State law could amplify these local initiatives by mandating such practices where appropriate, rather than leaving it up to the cities, and advance the cause of safer sidewalks. A.B. 371 does not do that. Instead, it burdens the entire industry of shared micromobilty with an insurance requirement that will drastically increase the cost and make it nearly impossible to expand the service to people who need it most. That burden will do more harm to Californians than the benefit of a few injury settlements. The harm is immense.
Shared bikes and scooters, when combined with public transit, are the future of equitable mobility. Where Californians must currently rely on a car for convenient door-to-door transportation, a shared bike can close the gap between a user’s destination and the nearest reasonably convenient transit station. Or it can take you directly to your destination for a fraction of the cost of an automobile. It is imperative for equity and climate and safety that we provide a public transit system for Californians that is competitive with the automobile. Shared bikes and scooters are by far the most cost-effective way to do that. A.B. 371 will drive up the costs of shared micromobility and make it much harder to provide the equitable transportation system that Californians deserve.
It is important to note that it drives up the cost of bicycling to the same degree that it drives up the cost of using scooters, despite the vastly different risk and benefit profiles of scooters and bikes. Even if the committee decides that some insurance for some devices is good policy, bikes should not be included in this legislation.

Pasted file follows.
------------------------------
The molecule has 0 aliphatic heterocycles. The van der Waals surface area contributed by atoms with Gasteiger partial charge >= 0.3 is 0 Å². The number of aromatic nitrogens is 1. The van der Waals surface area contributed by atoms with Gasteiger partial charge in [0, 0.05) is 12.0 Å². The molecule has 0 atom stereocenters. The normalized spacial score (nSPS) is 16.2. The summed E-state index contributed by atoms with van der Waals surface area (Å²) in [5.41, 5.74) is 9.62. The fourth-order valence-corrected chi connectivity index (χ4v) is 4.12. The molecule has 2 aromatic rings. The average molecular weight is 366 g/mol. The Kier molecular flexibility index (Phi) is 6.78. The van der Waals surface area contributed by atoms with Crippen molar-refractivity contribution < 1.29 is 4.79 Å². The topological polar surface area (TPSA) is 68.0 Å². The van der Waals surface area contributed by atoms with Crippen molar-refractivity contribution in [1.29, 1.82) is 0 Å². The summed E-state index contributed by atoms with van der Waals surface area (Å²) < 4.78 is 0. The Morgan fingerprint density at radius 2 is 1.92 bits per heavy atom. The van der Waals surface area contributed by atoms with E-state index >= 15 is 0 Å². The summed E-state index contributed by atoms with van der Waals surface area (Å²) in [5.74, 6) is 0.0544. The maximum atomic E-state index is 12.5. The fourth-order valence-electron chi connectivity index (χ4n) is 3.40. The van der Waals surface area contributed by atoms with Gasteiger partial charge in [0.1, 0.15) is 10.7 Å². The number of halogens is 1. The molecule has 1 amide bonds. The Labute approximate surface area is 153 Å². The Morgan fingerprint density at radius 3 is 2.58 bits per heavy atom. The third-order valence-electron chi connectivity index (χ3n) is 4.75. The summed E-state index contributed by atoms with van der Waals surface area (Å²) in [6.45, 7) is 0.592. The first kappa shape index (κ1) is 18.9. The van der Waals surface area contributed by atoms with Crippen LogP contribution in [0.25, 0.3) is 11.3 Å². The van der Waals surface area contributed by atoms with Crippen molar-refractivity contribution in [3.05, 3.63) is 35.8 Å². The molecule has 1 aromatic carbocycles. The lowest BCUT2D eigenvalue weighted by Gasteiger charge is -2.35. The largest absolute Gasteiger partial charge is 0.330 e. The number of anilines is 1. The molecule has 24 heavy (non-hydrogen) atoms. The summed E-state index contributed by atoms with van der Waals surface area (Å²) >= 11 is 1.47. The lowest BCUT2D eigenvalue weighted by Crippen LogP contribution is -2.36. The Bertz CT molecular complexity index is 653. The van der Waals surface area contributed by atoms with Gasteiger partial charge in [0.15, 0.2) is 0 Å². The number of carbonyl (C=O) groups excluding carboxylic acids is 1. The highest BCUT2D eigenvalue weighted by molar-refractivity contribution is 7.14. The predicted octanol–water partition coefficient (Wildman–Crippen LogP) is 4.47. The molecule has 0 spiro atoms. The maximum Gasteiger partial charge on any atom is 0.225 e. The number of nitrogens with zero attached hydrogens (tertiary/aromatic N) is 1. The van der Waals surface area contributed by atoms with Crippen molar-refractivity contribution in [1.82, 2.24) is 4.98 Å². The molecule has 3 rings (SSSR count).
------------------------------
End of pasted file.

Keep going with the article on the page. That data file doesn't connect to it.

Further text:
Bikes are superior to scooters in several ways. Their larger wheels make them much safer for the user. With greater carrying capacity, they are much more useful. Data from shared micromobility companies indicate that they are much less likely to be ridden on the sidewalk. They are much less likely to be badly parked, although, as noted, thanks to permit regulations, scooter users are adopting the long-standing custom of bicycle riders of parking their bikes next to parking meters or on a bike rack outside of the pedestrian path of travel.
Crucially, bike riders incur health benefits from riding. This is just as true of shared e-bikes as it is for regular bikes, because shared e-bikes can be regulated to limit their top motor-assisted speed and to ensure that at least some effort is required to pedal the device. Increasing bicycling will improve public health by reducing incidence of cardiovascular disease, cancer, and depression, and reduce health care costs. It’s a consideration of extreme importance where the government has a greater responsibility for health care and therefore a greater concern about health care costs, and should be a vital concern to legislators with aspirations to improve California’s health care system and reduce health care insurance costs to taxpayers and businesses.